Researchers have found that the blood pressure-lowering effect of exercise is significantly reduced when people rinse their mouths with antibacterial mouthwash, rather than water – showing the importance of oral bacteria in cardiovascular health.
“Scientists already know that blood vessels open up during exercise, as the production of nitric oxide increases the diameter of the blood vessels (known as vasodilation), increasing blood flow circulation to active muscles,” said study lead author Raul Bescos, Professor at the University of Plymouth.
For the study, published in the journal Free Radical Biology and Medicine, 23 healthy adults were asked to run on a treadmill for a total of 30 minutes on two separate occasions, after which they were monitored for two hours.
On each occasion at one, 30, 60 and 90 minutes after exercise they were asked to rinse their mouths with a liquid – either antibacterial mouthwash (0.2 per cent chlorhexidine) or a placebo of mint-flavoured water.
Their blood pressure was measured and saliva and blood samples were taken before exercise and at 120 minutes after exercise.
The study found that when participants rinsed with the placebo, the average reduction in systolic blood pressure was -5.2 mmHg at one hour after exercise.
However when participants rinsed with the antibacterial mouthwash, the average systolic blood pressure was -2.0 mmHg at the same time point.
Systolic blood pressure refers to the highest blood pressure level when the heart is squeezing and pushing the blood round the body.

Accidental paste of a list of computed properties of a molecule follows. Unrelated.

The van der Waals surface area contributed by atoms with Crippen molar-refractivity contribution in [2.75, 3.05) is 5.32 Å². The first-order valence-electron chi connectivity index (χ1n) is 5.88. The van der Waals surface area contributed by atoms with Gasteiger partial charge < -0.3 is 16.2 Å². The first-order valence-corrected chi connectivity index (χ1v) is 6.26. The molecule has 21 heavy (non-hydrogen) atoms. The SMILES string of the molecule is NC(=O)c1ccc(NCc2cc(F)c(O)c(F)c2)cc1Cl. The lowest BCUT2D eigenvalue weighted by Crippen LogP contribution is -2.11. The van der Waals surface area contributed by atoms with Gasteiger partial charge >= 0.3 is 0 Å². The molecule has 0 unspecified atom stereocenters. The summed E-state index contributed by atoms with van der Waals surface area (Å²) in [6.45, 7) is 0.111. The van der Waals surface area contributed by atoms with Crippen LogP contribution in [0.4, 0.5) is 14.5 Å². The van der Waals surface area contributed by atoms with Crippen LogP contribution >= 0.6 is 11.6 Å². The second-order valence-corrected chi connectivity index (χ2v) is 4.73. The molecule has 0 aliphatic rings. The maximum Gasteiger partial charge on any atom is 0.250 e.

The results show that the blood pressure-lowering effect of exercise was diminished by more than 60 per cent over the first hour of recovery and totally abolished two hours after exercise when participants were given the antibacterial mouthwash.
“These findings show that nitrite synthesis by oral bacteria is hugely important in kick-starting how our bodies react to exercise over the first period of recovery, promoting lower blood pressure and greater muscle oxygenation,” said study co-author Craig Cutler from the University of Plymouth.
“In effect, it’s like oral bacteria are the ‘key’ to opening up the blood vessels. If they are removed, nitrite can’t be produced and the vessels remain in their current state,” Cutler said.
“Existing studies show that, exercise aside, antibacterial mouthwash can actually raise blood pressure under resting conditions, so this study followed up and showed the mouthwash impact on the effects of exercise,” Cutler added.
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